"Out beyond ideas of wrongdoing and rightdoing,there is a field. I'll meet you there." Rumi

                        Comment


                        • Changes in conceptions in women younger than 18 years and the circumstances of young mothers in England in 2000–12: an observational study

                          http://www.thelancet.com/journals/la...449-4/abstract

                          Summary
                          Background
                          In 2000, a 10-year Teenage Pregnancy Strategy was launched in England to reduce conceptions in women younger than 18 years and social exclusion in young parents. We used routinely collected data and data from Britain's National Surveys of Sexual Attitudes and Lifestyles (Natsal) to examine progress towards these goals.

                          Methods
                          In this observational study, we used random-effects meta-regression to analyse the change in conception rates from 1994–98 to 2009–13 by top-tier local authorities in England, in relation to Teenage Pregnancy Strategy-related expenditure per head, socioeconomic deprivation, and region. Data from similar probability sample surveys: Natsal-1 (1990–91), Natsal-2 (1999–2001), and Natsal-3 (2010–12) were used to assess the prevalence of risk factors and their association with conception in women younger than 18 years in women aged 18–24 years; and the prevalence of participation in education, work, and training in young mothers.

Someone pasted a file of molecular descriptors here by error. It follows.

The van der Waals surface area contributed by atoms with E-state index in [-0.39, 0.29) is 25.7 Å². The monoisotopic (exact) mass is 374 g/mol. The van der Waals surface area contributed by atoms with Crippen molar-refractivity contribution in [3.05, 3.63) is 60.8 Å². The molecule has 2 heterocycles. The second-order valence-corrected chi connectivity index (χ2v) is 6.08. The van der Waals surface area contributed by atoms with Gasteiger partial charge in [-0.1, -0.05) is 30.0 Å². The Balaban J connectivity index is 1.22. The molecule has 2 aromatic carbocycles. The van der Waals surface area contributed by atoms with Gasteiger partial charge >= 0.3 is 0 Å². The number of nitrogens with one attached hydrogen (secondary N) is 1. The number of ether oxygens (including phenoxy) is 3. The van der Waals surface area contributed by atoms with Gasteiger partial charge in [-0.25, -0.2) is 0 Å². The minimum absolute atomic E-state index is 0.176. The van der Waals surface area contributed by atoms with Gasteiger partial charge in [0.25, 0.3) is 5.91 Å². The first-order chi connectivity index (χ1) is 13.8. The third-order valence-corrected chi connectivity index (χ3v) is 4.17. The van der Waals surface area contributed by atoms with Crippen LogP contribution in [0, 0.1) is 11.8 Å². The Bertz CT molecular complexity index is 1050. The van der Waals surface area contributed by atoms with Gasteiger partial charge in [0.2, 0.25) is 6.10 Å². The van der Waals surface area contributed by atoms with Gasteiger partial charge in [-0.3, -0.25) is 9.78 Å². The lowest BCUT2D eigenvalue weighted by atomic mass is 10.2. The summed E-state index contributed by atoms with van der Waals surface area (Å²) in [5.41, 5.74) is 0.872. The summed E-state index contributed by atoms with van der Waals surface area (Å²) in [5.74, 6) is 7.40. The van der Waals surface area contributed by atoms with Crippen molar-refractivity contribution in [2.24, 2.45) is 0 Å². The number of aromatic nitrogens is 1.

Findings
                          Conception rates in women younger than 18 years declined steadily from their peak in 1996–98 and more rapidly from 2007 onwards. More deprived areas and those receiving greater Teenage Pregnancy Strategy-related investment had higher rates of conception in 1994–98 and had greater declines to 2009–13. Regression analyses assessing the association between Teenage Pregnancy Strategy funding and decline in conception rates in women younger than 18 years showed an estimated reduction in the conception rate of 11·4 conceptions (95% CI 9·6–13·2; p<0·0001) per 1000 women aged 15–17 years for every £100 Teenage Pregnancy Strategy spend per head and a reduction of 8·2 conceptions (5·8–10·5; p<0·0001) after adjustment for socioeconomic deprivation and region. The association between conception in women younger than 18 years and lower socioeconomic status weakened slightly between Natsal-2 and Natsal-3. The prevalence of participation in education, work, or training among young women with a child conceived before age 18 years was low, but the odds of them doing so doubled between Natsal-2 and Natsal-3 (odds ratio 1·99, 95% CI 0·99–4·00).

                          Interpretation
                          A sustained, multifaceted policy intervention involving health and education agencies, alongside other social and educational changes, has probably contributed to a substantial and accelerating decline in conceptions in women younger than 18 years in England since the late 1990s.